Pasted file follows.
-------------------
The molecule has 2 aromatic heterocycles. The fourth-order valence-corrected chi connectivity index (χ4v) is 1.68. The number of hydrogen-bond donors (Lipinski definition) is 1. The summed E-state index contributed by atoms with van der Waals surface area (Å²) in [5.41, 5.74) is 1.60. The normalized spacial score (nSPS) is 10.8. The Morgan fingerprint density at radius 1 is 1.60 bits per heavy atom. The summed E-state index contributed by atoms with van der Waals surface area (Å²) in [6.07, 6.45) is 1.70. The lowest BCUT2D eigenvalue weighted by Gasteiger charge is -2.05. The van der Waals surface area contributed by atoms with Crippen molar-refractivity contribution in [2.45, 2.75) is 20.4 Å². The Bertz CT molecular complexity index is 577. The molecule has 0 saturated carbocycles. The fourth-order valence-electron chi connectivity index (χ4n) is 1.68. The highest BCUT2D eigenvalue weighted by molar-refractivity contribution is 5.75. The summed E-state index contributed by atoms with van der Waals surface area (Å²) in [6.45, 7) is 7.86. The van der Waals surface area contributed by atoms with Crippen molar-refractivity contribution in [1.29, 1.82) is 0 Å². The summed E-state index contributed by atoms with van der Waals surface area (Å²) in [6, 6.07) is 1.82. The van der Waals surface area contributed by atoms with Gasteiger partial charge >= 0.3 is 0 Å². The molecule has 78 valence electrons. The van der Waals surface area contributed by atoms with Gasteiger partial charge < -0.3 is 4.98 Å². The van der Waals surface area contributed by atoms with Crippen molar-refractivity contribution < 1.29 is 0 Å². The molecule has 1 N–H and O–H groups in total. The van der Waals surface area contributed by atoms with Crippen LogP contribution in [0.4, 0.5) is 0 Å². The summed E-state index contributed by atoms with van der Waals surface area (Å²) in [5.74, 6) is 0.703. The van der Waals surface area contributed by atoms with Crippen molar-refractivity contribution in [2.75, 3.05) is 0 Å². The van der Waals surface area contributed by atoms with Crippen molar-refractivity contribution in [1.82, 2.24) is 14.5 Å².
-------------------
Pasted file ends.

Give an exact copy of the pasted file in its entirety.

The molecule has 2 aromatic heterocycles. The fourth-order valence-corrected chi connectivity index (χ4v) is 1.68. The number of hydrogen-bond donors (Lipinski definition) is 1. The summed E-state index contributed by atoms with van der Waals surface area (Å²) in [5.41, 5.74) is 1.60. The normalized spacial score (nSPS) is 10.8. The Morgan fingerprint density at radius 1 is 1.60 bits per heavy atom. The summed E-state index contributed by atoms with van der Waals surface area (Å²) in [6.07, 6.45) is 1.70. The lowest BCUT2D eigenvalue weighted by Gasteiger charge is -2.05. The van der Waals surface area contributed by atoms with Crippen molar-refractivity contribution in [2.45, 2.75) is 20.4 Å². The Bertz CT molecular complexity index is 577. The molecule has 0 saturated carbocycles. The fourth-order valence-electron chi connectivity index (χ4n) is 1.68. The highest BCUT2D eigenvalue weighted by molar-refractivity contribution is 5.75. The summed E-state index contributed by atoms with van der Waals surface area (Å²) in [6.45, 7) is 7.86. The van der Waals surface area contributed by atoms with Crippen molar-refractivity contribution in [1.29, 1.82) is 0 Å². The summed E-state index contributed by atoms with van der Waals surface area (Å²) in [6, 6.07) is 1.82. The van der Waals surface area contributed by atoms with Gasteiger partial charge >= 0.3 is 0 Å². The molecule has 78 valence electrons. The van der Waals surface area contributed by atoms with Gasteiger partial charge < -0.3 is 4.98 Å². The van der Waals surface area contributed by atoms with Crippen molar-refractivity contribution < 1.29 is 0 Å². The molecule has 1 N–H and O–H groups in total. The van der Waals surface area contributed by atoms with Crippen LogP contribution in [0.4, 0.5) is 0 Å². The summed E-state index contributed by atoms with van der Waals surface area (Å²) in [5.74, 6) is 0.703. The van der Waals surface area contributed by atoms with Crippen molar-refractivity contribution in [2.75, 3.05) is 0 Å². The van der Waals surface area contributed by atoms with Crippen molar-refractivity contribution in [1.82, 2.24) is 14.5 Å².